I had the exact same problem when K was young. I would have to cuddle him until he was fast asleep until he was 7 years old. Then hubby would carry him to bed. If we were lucky he stayed asleep, but most of the time he would wake up when put in his bed. When that happened we had to start the process all over again. K had no concept of self soothing. Hubby had to modify his bed with guardrails so he wouldn’t crawl out in the middle of the night. Once K was a little older we tried a more strict bedtime routine but he would still crawl out of his bed and start walking around the house. That is when he would get in trouble by raiding the fridge or trying to get out of the house. Now that he is a teenager I have no problems putting him to bed, but he still wakes up in the night.

R didnt sleep a wink for the first 9 months of his life. He snoozed for maybe 10-20 mins at a time inbetween feeds but then screamed for the rest of time! At around 10 months he settled down and started sleeping a bit better, but never a full night though.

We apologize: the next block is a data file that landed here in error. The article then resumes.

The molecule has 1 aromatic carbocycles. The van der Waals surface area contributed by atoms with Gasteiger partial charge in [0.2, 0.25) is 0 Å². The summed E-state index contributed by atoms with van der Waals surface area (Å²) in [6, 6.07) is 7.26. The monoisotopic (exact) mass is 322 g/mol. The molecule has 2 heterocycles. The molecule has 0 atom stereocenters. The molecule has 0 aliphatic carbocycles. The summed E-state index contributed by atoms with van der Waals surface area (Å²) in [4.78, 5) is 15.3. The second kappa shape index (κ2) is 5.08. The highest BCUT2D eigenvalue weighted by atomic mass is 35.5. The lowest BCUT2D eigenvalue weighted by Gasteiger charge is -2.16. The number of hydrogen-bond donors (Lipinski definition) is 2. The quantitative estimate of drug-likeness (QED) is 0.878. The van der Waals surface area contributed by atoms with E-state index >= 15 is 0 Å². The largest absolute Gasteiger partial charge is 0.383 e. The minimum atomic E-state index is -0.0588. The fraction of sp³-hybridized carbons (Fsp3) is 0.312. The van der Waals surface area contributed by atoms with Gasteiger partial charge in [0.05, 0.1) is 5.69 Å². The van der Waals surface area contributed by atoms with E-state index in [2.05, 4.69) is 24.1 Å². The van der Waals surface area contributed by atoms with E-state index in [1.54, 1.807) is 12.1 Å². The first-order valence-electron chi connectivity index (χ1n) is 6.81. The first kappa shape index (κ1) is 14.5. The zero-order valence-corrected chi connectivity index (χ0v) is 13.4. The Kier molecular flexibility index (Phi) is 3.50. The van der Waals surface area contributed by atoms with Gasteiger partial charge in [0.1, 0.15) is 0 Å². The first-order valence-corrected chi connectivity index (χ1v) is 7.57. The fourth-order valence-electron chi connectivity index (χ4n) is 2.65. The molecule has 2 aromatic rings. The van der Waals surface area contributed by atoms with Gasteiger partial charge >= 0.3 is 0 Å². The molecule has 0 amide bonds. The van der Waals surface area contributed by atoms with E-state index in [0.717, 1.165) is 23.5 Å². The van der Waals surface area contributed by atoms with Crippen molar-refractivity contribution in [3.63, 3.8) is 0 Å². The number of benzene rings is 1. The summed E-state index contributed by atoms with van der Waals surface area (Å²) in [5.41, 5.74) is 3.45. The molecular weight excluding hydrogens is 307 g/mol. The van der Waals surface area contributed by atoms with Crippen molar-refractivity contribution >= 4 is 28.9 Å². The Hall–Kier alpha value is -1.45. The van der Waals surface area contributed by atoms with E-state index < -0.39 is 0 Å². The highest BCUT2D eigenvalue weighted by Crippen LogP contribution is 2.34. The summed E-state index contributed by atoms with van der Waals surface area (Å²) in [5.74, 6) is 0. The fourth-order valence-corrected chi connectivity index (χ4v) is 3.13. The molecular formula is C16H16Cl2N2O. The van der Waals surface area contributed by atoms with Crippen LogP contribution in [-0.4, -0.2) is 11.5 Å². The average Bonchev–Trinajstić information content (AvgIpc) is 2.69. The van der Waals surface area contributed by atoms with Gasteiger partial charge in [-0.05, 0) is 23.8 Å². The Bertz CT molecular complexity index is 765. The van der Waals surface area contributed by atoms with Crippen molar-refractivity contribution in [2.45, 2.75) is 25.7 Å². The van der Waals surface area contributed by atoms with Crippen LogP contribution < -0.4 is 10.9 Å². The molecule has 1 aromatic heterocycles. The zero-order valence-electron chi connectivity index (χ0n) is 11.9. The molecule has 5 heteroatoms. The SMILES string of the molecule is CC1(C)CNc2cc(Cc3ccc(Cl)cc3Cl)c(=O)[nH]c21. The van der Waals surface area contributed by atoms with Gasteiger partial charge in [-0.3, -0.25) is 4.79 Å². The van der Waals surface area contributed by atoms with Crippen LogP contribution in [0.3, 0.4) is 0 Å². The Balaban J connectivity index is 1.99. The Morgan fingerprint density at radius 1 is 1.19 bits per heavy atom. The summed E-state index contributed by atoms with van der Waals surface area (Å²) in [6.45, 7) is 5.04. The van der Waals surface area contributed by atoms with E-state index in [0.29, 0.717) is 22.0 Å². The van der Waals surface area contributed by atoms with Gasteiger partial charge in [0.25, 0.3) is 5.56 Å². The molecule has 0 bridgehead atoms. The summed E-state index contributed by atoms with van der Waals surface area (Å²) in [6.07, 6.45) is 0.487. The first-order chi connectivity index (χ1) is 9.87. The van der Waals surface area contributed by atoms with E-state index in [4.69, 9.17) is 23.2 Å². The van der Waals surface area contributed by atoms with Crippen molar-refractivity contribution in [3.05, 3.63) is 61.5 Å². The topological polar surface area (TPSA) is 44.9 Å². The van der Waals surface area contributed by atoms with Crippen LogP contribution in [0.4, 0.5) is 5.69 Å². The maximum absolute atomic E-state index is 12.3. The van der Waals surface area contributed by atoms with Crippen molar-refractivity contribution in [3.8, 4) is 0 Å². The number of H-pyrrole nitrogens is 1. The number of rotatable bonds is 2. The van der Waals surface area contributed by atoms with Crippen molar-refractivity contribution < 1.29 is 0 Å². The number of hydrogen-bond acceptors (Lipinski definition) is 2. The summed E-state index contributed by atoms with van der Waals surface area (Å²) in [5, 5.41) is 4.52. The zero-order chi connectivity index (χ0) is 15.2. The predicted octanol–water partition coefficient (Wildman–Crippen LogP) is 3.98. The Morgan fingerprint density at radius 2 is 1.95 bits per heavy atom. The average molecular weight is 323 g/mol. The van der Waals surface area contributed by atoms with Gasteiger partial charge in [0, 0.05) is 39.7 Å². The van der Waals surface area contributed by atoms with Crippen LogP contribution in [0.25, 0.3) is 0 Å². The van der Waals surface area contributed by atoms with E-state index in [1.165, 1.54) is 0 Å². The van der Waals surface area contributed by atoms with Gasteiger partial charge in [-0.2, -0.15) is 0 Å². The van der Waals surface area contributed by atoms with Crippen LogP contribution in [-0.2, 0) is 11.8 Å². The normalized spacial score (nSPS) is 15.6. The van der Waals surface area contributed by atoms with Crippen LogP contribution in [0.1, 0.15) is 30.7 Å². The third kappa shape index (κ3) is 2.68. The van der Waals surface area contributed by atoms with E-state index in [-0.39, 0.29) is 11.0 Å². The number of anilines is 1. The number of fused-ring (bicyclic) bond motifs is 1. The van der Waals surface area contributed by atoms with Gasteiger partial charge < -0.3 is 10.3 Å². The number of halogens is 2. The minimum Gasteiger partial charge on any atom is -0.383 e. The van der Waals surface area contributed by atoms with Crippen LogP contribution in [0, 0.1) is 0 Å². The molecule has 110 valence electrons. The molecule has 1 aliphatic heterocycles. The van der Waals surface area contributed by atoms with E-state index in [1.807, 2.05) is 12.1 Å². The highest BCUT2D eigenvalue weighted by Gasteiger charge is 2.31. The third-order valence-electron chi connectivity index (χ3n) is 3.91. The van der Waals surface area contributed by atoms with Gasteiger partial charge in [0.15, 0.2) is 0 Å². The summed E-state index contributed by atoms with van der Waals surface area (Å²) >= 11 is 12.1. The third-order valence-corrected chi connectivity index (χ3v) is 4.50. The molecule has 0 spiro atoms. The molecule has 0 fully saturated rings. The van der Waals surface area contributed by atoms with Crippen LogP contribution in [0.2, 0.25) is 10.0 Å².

We went through a very bad patch a year ago when he was 4. He has a bedtime routine that he observes all the time and will usually be in bed and asleep by 8pm. He would then wake up around 12am-1am and start screaming and shouting wanting the whole house to be awake with him. He would get very aggressive and hit both me and his mother. This was very stressful having to deal with his behaviour and a serious lack of sleep. In the end his consultant put him on Melatonin. This helped calm him down but has not put a stop to him waking up.

Now when he wakes up, either me or his mother have to go into his room and stay with him the rest of the night, this allows one of us and his sister to get a semi decent nights sleep. You do not get much sleep with R whislt in his room with him. He will climb on top of you, squeeze you, force his chin into you (usually your head and face), and continually ask is it time to get up. These are all sensory seeking behaviours and it will go on until around 6am when you can take no more!!!

We have tried reinforcing is bedtime routine to include an alarm clock so that when it goes off it is time to get up but this has not worked so far.